News Release 1998-23 | March 4, 1998
Remarks by Eugene A. Ludwig, Comptroller of the Currency before the Independent Bankers Association of America Honolulu, Hawaii
We are blessed in the banking world with many fine industry organizations, and over the past five years, I have had the honor of speaking to a number of these groups. But I have always particularly looked forward to speaking to IBAA.
Your accomplishments are impressive. You have developed products that help keep community banks on the cutting edge of the financial services industry. You have lent your voice — clearly and forcefully — to our national debate over financial services modernization. You have worked tirelessly with me and others to minimize regulatory burden and to ensure that community banks have the organizational flexibility they need to serve their customers well into the next century. Ken, to you and your hard working associates in the IBAA, let me say congratulations — and thanks.
What I would like to do this morning is to draw upon the experiences of my five years as Comptroller and talk about the future of banking generally and community banking particularly. I do so in full awareness of the perils of the enterprise. Predictions that go awry can become a source of acute mortification. In 1901, less than two years before their historic flight at Kitty Hawk, Wilbur Wright told his brother Orville that it would be 50 years before man would fly. "Ever since then, " Wilbur said to an interviewer a decade later, "I have distrusted myself and avoided all predictions." Wilbur evidently concluded that it was safer to go up on that first rickety flight than it was to go out on a limb about the future. I can understand that. As investor Warren Buffet is fond of noting, "in the business world, the rear-view mirror is always clearer than the windshield." Of course, Buffet would not have gotten where he is today without some sixth sense pointing him in the right direction. The rest of us who lack that instinct will have to work at it, using whatever acumen and insight we can muster in our efforts to identify the signposts to the future.
Though the task may be daunting, I will try today to look through the windshield and shine the headlights on some of the changes, pitfalls and opportunities that I see for banking in the 21st century. I then want to suggest some steps that should be taken if bankers are going to avoid the pitfalls, seize the opportunities, and retain the important place they hold in supporting the people and the economy of the United States. Finally this morning, I will also take a look at the rear view mirror and say a word about what I have tried to accomplish during my term as Comptroller.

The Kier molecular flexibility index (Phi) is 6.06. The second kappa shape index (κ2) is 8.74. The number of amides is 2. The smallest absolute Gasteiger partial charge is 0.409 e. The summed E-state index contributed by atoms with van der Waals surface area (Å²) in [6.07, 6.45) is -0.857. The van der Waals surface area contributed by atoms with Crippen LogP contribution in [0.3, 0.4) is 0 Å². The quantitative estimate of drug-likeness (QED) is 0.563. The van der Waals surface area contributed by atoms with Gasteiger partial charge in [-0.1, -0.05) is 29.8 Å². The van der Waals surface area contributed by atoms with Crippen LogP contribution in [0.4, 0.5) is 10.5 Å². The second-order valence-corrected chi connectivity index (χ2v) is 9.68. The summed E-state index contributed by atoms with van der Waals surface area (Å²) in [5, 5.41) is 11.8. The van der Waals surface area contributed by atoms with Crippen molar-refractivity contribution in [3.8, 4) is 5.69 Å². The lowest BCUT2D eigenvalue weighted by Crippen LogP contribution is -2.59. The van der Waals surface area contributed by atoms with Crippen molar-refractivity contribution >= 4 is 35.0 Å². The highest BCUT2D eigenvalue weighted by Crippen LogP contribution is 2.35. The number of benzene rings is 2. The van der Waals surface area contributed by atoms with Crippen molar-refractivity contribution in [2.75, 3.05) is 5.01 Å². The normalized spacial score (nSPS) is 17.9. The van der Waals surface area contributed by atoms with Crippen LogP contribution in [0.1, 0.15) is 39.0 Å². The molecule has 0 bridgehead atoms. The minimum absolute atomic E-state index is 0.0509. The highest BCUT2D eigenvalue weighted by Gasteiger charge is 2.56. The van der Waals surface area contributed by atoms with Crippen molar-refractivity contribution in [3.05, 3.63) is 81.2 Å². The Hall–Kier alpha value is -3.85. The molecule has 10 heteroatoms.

Changes Shaping the Financial Environment
First, where are we now, and where are we going?
We are living through a particularly dynamic and innovative period in our financial history — the result, I believe, of the convergence of three important changes that have taken place in our lifetimes and will undoubtedly continue to shape the financial services environment for a long time to come.
The first is technological change. Finance is fundamentally an information-driven business, and the costs and speed of processing information have changed dramatically for the better. Over the past 20 years, computer costs have halved every 18 months — which means that every 18 months, you can buy twice the computing power for the same dollar. In the early days of the computer era, this doubling transformed what had been a little more than a high-tech calculator into a management and information storage tool. Today, the increase in computing power can make for fundamental changes in businesses themselves. And the future seems to hold still more rapid improvements in computer power, with the advent of copper silicone technology. This should have at least as dramatic an effect on future business — especially the information-driven financial services business — as it has on business in the past.
The second major change affecting the financial services industry is the rapid globalization of the financial marketplace. Where once there were only one or two financial nerve centers, today there are many. The Financial Times tracks no fewer than 53 global stock exchanges, including bustling markets in China and Russia, Sri Lanka and Zimbabwe. Insomniacs can trade stocks or futures at virtually any hour of the day or night, for the markets never close. Problems in one part of the world affect markets almost instantaneously worldwide.
The final ingredient in the brew is the change in the tastes and attitudes of consumers toward financial products. This is partly a function of our nation's changing demographic profile. By the year 2010, one- third of the U.S. population — and more than one- half of the population of some states, most notably California — will be made up of members of various minorities. This is a population group that, for various reasons, has traditionally been poorly represented among the customers of financial institutions. At the same time, the U.S. population is growing older. By the middle of the next century, one out of every five Americans will be a senior citizen — more than 80 million strong. These older Americans will have financial needs and desires that are significantly different from those of their younger counterparts — for example, for new insurance products and greater safety in their investments. And by the time today's technologically savvy young people come of age in the first years of the 21st century, shopping and banking on the Internet will be as common for them as writing a check is for us today.
Impact on Banking
What do these changes mean in practical terms for the banker of the 21st century?